Macon County School bus drivers – the front line for student safety...

Macon County School bus drivers – the front line for student safety and success

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Carolyn L. Higgins – Contributing Writer

Stacey Posey, program coordinator for the N.C. Department of Motor Vehicles School Bus and Traffic Safety section (SBTS), didn’t pull any punches. Wanting to drive home the importance of several easily “forgettable” steps, after a brief introduction by Macon County Schools transportation director Todd Gibbs, Posey grabbed the audience’s attention by displaying several statewide bus driver accidents. Unfortunately, some were fatal. In stark contrast, seemingly small steps such as putting the bus in neutral and engaging the parking brake saved the life of every child on a school bus when it was hit by a truck hauling furniture. The Macon County Schools 2018 bus driver safety meeting stressed safety, appreciation and the value of their students. Administrators, bus drivers, assistant drivers and mechanics in attendance seemed to agree.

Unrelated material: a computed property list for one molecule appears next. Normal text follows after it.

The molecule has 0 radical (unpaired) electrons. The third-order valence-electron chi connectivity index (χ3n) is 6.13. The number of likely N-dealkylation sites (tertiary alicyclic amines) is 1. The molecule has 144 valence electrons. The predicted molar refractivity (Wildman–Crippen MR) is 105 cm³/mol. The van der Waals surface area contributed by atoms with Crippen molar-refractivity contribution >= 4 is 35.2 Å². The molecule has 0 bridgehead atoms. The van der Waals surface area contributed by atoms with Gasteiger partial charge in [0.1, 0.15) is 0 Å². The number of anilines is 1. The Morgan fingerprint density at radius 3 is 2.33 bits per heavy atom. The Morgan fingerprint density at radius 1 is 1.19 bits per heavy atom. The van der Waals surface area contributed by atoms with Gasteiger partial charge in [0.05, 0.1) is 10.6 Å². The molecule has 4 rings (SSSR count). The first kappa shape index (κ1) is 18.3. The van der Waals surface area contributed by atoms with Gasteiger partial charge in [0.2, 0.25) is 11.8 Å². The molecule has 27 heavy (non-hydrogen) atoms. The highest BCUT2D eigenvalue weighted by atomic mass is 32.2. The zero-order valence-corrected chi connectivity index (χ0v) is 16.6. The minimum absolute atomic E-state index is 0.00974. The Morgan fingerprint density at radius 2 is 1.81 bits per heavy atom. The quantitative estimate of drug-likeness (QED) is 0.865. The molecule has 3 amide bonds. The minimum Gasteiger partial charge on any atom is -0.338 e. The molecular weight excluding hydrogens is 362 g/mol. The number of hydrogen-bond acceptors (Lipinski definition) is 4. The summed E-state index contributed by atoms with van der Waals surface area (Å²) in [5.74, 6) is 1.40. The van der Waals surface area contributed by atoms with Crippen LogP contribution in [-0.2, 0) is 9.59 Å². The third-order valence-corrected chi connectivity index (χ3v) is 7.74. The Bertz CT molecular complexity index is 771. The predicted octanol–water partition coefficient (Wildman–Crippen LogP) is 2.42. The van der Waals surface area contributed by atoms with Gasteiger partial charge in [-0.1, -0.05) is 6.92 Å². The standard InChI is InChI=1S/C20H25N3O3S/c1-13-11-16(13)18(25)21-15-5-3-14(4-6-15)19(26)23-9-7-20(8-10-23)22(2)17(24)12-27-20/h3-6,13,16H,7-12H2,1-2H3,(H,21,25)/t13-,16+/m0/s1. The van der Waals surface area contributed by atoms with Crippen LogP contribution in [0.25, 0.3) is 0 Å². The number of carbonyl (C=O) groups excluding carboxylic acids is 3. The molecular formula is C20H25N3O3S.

“I can’t say it enough,” said Gibbs. “I know it and you know it, but I have to say it anyway. You are handling the most precious cargo in the world. Each and every one of the kids that you have on your bus is your kid. Please treat them that way. Thank you to each one of you for coming back and doing the job you know. It makes it easier on the administrators, it makes it easier on parents – everybody.”